Global Team of 200 is a highly specialized group of members of Mom Bloggers for Social Good that concentrates on issues involving women and girls, children, world hunger and maternal health.
Our Motto: Individually we are all powerful. Together we can change the world. We believe in the power of collective action to help others and believe in ourselves to make this world a better place for our children and the world’s children.
WaterAid is an organization that helps bring clean water to areas where lack of clean water is causing disease or hardship. Since 1981, WaterAid has brought sanitation and safe water to the poorest communities. Something like 800 million people in the world don’t have access to clean water, and 2.5 billion don’t have sanitation facilities. (via WaterAid brings clean water to the world | Tropic Home)
Having clean water in the house is something most of us probably take for granted. We need only to turn on the water faucet and clean water will come out, which is safe for washing our hands or taking a shower. Sometimes it’s even clean enough to drink. If not, then all we need to do is buy bottled water at the nearest supermarket or convenience store. It’s something we don’t think twice about. It’s just there. Sadly, that’s not the case in certain parts of the world. (via Roller Coaster Ride: WaterAid and the Importance of Clean Water to Children)
Surely you’ve heard the saying that you should drink 8 glasses of water each day to stay healthy, right? I don’t know if that’s actually true, if you really need to drink quite that much or if it’s just the overall message of staying hydrated. It’s really something we take for granted. (via Have you had your 8 glasses of water today?)
Not what you were expecting to read, was it? Yet it’s true. Over 800 million people worldwide do not have access to clean and safe water. Something we use way too much of every single day here in the US. According to WaterAid, an organization that helps provide water to people in developing countries; 2000 children a day die because they cannot reach water. (via The Pearl in the Oyster: What 800 million people don’t have access to…)
Almost everyone has heard the expression, “You never miss the water until the well runs dry.” On two occasions over the past two years I have found this expression to be true. Two years ago I was feeling sick to my stomach, my head hurt, I was dizzy and was having trouble breathing. I had no idea what the problem was. It turned out that I was dehydrated. A year later, I was taking medication because I had a bronchial infection. I took a pill without water and my throat was severely burned as a result. These two incidents both required medical attention and treatment. In other words I was extremely ill because I had not been drinking enough water. I was then and am still embarrassed that living in one of the richest countries in the world, in a home I owned with a perfectly good running water system, yet I was sick because I did not drink water. (via Valentine’s Day - WaterAid - The Perfect Gift | Janeane’s World)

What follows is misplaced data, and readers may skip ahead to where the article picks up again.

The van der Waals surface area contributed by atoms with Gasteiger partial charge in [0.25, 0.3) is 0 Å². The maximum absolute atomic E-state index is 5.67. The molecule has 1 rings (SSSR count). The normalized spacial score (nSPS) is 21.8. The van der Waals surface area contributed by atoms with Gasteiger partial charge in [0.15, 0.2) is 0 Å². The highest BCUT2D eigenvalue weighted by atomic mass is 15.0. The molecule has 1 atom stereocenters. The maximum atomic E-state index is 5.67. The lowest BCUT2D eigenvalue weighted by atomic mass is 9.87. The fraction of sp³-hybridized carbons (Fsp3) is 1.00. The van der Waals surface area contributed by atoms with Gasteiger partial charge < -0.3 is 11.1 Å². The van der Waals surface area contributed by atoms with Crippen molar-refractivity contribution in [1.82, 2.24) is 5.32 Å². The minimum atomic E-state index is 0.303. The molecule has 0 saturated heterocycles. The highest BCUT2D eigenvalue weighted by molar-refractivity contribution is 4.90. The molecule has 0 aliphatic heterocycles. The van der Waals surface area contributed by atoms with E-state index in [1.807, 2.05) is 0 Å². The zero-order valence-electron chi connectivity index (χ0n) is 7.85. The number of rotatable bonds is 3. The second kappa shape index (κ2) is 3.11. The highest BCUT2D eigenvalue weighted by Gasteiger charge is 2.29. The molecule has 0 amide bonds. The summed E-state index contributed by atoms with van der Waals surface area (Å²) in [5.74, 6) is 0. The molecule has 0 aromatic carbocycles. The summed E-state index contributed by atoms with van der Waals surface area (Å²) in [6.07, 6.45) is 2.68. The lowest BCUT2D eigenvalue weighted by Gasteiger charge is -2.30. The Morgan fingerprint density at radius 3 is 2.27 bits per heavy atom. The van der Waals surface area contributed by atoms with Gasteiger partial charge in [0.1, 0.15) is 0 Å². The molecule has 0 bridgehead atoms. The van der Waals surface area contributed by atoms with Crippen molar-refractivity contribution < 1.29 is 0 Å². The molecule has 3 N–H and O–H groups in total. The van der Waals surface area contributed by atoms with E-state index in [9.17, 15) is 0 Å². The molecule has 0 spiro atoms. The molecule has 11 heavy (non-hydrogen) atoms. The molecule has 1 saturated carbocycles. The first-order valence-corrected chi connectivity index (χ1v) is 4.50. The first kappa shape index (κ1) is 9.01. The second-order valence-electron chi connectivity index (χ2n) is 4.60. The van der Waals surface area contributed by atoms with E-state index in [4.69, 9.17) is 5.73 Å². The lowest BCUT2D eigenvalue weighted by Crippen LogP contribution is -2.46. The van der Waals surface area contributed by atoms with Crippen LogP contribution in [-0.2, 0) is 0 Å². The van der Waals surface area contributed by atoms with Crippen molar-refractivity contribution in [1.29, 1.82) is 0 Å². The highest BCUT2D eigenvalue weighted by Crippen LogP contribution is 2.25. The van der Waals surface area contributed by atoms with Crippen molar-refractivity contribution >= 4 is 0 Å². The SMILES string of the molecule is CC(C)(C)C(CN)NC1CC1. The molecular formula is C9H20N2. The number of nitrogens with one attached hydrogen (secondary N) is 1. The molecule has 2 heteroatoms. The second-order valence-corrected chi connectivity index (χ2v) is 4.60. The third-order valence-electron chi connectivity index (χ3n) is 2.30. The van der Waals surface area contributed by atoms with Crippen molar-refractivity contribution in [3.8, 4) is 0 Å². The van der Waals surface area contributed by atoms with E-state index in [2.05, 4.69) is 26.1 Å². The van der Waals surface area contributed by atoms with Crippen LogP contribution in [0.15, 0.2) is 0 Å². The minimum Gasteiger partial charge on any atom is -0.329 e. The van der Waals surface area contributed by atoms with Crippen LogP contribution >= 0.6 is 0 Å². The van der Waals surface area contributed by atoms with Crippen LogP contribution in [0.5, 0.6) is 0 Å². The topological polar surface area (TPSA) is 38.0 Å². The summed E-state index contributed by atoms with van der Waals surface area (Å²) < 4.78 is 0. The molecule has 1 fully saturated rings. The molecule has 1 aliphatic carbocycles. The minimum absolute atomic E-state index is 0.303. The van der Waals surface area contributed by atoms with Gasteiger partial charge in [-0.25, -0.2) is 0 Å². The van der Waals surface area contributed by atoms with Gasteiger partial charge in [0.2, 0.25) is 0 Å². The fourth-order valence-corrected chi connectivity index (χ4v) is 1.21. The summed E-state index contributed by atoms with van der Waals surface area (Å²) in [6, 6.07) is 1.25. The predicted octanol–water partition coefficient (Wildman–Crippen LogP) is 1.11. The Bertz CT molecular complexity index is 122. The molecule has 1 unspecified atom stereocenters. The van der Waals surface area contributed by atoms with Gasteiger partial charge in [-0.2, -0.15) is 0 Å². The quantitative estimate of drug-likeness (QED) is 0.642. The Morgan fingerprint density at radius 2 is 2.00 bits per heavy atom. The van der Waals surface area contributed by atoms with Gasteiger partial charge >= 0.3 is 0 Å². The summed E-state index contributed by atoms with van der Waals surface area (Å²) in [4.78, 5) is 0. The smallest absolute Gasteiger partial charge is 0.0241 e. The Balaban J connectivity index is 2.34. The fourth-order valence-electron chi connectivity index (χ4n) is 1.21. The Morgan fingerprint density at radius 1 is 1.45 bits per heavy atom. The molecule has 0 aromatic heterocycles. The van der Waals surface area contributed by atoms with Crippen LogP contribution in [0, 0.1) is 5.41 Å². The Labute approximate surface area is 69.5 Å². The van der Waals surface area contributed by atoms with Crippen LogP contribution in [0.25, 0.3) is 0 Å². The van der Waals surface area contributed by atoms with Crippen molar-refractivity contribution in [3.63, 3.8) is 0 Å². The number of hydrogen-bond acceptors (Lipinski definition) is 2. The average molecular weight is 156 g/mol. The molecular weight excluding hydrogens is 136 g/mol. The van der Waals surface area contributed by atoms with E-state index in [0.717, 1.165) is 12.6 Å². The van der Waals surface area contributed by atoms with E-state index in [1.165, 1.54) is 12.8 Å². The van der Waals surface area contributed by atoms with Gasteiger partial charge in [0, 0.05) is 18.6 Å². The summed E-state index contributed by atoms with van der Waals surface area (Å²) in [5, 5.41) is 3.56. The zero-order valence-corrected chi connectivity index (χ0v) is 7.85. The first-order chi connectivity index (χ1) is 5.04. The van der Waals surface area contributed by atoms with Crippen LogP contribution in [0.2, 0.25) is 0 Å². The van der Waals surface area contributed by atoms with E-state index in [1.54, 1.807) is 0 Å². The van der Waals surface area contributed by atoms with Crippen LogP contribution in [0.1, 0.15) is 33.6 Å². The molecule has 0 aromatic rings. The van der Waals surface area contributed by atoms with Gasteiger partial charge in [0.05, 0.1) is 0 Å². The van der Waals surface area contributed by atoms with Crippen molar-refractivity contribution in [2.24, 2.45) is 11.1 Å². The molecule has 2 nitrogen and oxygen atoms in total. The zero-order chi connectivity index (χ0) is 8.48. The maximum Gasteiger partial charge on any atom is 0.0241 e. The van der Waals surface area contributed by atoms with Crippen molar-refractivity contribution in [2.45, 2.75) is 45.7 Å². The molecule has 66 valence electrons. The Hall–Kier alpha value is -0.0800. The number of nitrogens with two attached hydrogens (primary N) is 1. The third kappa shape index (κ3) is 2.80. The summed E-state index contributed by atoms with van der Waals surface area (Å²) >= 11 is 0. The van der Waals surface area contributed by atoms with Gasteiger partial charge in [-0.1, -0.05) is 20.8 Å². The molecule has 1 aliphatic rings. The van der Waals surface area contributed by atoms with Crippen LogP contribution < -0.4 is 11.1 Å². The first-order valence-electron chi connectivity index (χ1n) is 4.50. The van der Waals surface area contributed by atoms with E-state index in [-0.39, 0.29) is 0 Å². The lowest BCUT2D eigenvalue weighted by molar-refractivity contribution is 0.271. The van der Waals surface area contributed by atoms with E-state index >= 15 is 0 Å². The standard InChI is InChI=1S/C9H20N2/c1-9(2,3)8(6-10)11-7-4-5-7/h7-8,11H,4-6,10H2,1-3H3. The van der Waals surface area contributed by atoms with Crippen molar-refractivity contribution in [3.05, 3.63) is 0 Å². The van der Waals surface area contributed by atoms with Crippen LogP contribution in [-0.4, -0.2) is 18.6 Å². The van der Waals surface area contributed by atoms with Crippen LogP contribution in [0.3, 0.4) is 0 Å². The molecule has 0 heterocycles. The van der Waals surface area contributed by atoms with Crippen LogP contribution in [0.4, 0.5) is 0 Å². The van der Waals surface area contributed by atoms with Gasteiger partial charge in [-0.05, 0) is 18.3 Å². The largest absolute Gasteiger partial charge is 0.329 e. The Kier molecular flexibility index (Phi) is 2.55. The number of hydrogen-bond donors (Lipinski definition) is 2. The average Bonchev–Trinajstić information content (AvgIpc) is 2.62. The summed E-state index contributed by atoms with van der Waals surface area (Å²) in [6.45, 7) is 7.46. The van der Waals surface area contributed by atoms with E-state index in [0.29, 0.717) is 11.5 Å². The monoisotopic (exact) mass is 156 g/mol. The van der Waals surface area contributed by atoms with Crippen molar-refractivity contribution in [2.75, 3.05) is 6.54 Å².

I can’t imagine a world where water is not safe. Water is a large part of everything our household does. We have a well, and we have to filer out water and treat it so it is safe. When we had issues with water pressure or even water that is brown (though safe), our household has a tendency to complain. And then I realize that at least we have safe, clean water unlike so many in the world. (via My Devotional Thoughts: Water Aid: Clean, Safe Water For All)
Did you know that women around the world spend 200 MILLION HOURS A DAY collecting water. WHAT!? I have it readily available within 10-15 FEET of any spot in my house. And even outside of my house when you consider the hose pipe or irrigation system. (via Water runs dry « the fair trade fashionistas)
My kitchen sink. The shower. The flushing of my toilet. All of these places have one thing in common-the extraordinary ability to easily provide safe water for drinking, cooking, cleansing my hands, bathing and sanitation. All of these things I use on a regular basis without a single thought as to how much we take clean water for granted (via Clean Water for your Valentine | Hike. Blog. Love.)